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Improved Cube Handling in Races
Posted By: Todd Kennedy
Date: Wednesday, 18 June 2014, at 2:52 a.m.
In Response To: Improved Cube Handling in Races (Axel Reichert)
Axel, this is a great contribution, thanks. I have a couple comments/suggestions.
1) I do appreciate that you measured error of the formula by any equity lost in an incorrect doubling decision, since this is nearly always the purpose of the calculation. As a matchplayer, however, I am more interested in a count that can lead me to a good CPW, so that I can adjust to the doubling windows at various match scores. As your table on page 26 shows, the average error in calculating CPW is over 4%. As a match player I only need a good CPW estimate if my CPW is between around 65% (for 2a2a) and 80% (for 5a3a). Could you calculate the average CPW error only for those positions inside a window like this  perhaps this will lead to a better parameterization? Your Figure 5 is a good example of what I'm trying to get at, as it counts as a 0 error for cube decisions, but as an 8.6% error for CPW  this is a position that I don't care whether I'm correct or not, so I'd rather this count as a 0% CPW error on a practical basis.
2) I also fully appreciate the value of a practical formula. I remember my head spinning when I saw Lamford's formula (p10 of his "improve" book). But I would suggest a more qualitative approach to determining which formulas have more effort. For example, I favor your formula on page 40 rather than your preferred formula, even though it has 3 additional parameters, simply because I can divide by 5 (by multiplying by 2 and dividing by 10) much more easily than I can divide by 3. Personally I've developed my own formula to convert Keithcount adjusted pips to a CPW rather accurately and it uses what I believe you'd consider to be 8 parameters, but it is easy to memorize and involves only addition and subtraction. (I haven't found it to work well under around 40 pips though, which led me to recently consider EPC based approaches to these like Matussek and Trice, so your paper is very timely for me). So, perhaps considering formulas with more parameters (while keeping the math simple) might lead to a solution with less error.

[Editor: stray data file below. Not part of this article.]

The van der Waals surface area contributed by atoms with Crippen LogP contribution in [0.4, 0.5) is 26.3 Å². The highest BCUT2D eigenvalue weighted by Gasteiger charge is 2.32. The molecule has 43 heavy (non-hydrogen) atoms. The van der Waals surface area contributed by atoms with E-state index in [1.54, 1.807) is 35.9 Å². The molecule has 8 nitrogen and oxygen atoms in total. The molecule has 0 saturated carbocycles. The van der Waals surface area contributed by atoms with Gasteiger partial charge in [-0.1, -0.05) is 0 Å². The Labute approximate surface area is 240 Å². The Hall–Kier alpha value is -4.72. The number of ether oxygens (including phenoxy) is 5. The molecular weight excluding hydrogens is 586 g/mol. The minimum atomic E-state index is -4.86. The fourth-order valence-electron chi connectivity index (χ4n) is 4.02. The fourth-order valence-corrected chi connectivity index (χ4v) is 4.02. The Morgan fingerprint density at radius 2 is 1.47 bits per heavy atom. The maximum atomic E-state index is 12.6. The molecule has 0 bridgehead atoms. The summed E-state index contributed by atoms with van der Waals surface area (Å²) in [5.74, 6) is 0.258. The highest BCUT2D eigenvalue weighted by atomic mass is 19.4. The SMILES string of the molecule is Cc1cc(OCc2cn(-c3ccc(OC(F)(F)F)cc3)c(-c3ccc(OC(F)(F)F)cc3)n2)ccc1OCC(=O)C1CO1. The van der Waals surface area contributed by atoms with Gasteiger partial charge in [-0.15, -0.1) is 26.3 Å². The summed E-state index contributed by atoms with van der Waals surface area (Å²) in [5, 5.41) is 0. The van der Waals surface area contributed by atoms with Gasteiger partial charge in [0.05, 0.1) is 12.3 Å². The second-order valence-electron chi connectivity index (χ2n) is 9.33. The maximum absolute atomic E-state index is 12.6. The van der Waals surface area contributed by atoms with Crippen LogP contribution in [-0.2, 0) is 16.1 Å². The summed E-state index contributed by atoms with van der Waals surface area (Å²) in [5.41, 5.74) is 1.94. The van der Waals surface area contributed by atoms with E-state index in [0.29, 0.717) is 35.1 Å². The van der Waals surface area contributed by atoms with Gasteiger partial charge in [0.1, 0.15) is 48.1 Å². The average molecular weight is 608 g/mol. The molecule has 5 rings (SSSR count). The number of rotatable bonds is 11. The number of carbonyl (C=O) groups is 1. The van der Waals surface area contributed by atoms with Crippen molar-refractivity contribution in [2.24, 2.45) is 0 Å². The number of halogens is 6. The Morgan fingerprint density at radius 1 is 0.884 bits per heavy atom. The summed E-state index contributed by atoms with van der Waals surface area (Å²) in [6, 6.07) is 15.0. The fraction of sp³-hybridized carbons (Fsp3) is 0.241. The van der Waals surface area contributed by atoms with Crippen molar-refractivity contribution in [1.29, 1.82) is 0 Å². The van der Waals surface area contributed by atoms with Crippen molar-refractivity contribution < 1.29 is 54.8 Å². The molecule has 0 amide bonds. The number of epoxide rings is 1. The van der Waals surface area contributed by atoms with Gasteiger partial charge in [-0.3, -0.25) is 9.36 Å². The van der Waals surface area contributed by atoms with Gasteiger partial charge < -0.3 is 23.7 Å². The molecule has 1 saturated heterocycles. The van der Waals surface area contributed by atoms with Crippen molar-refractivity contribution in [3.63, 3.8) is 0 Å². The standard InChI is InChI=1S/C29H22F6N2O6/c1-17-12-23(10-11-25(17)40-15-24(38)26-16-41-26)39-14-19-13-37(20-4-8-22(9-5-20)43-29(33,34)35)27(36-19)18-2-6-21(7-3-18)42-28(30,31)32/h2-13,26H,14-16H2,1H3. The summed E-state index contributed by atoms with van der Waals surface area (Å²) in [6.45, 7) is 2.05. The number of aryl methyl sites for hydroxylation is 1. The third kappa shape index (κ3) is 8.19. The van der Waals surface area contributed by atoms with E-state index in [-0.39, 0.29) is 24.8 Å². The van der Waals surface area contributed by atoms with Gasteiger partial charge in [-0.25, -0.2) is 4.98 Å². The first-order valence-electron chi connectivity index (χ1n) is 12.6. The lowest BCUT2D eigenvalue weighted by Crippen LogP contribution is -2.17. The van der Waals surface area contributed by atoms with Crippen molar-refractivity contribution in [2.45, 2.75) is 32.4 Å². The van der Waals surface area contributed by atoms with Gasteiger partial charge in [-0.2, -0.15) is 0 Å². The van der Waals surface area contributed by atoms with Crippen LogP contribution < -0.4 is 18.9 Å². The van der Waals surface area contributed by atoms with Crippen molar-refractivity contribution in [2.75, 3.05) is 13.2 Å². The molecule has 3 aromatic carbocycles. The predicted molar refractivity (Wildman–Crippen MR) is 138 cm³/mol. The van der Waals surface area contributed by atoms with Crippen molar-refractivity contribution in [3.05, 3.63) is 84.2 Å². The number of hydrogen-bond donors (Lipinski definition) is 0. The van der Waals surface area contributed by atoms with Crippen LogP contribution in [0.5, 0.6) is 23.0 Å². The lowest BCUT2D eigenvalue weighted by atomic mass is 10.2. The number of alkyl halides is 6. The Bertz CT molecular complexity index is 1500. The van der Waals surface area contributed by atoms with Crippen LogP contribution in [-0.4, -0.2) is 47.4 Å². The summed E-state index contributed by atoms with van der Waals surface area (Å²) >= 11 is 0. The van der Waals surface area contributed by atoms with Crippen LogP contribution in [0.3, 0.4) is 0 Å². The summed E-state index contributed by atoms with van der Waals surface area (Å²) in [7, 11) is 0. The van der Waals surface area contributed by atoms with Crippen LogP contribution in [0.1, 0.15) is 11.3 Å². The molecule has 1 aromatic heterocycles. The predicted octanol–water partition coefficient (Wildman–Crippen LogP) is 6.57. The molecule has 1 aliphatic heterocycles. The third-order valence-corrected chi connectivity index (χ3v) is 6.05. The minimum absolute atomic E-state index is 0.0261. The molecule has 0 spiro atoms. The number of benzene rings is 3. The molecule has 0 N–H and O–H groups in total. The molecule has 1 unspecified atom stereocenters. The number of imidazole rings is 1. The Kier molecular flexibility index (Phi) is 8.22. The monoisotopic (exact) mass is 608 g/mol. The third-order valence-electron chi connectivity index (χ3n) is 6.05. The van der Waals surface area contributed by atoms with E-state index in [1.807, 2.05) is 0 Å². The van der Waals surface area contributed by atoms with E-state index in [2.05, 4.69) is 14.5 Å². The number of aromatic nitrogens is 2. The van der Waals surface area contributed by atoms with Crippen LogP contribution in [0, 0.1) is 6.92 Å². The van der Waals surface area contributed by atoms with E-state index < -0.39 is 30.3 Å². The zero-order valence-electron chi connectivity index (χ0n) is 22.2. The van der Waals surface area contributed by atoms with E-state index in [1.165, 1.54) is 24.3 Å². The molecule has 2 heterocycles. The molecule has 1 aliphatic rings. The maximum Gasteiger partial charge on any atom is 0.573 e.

Todd

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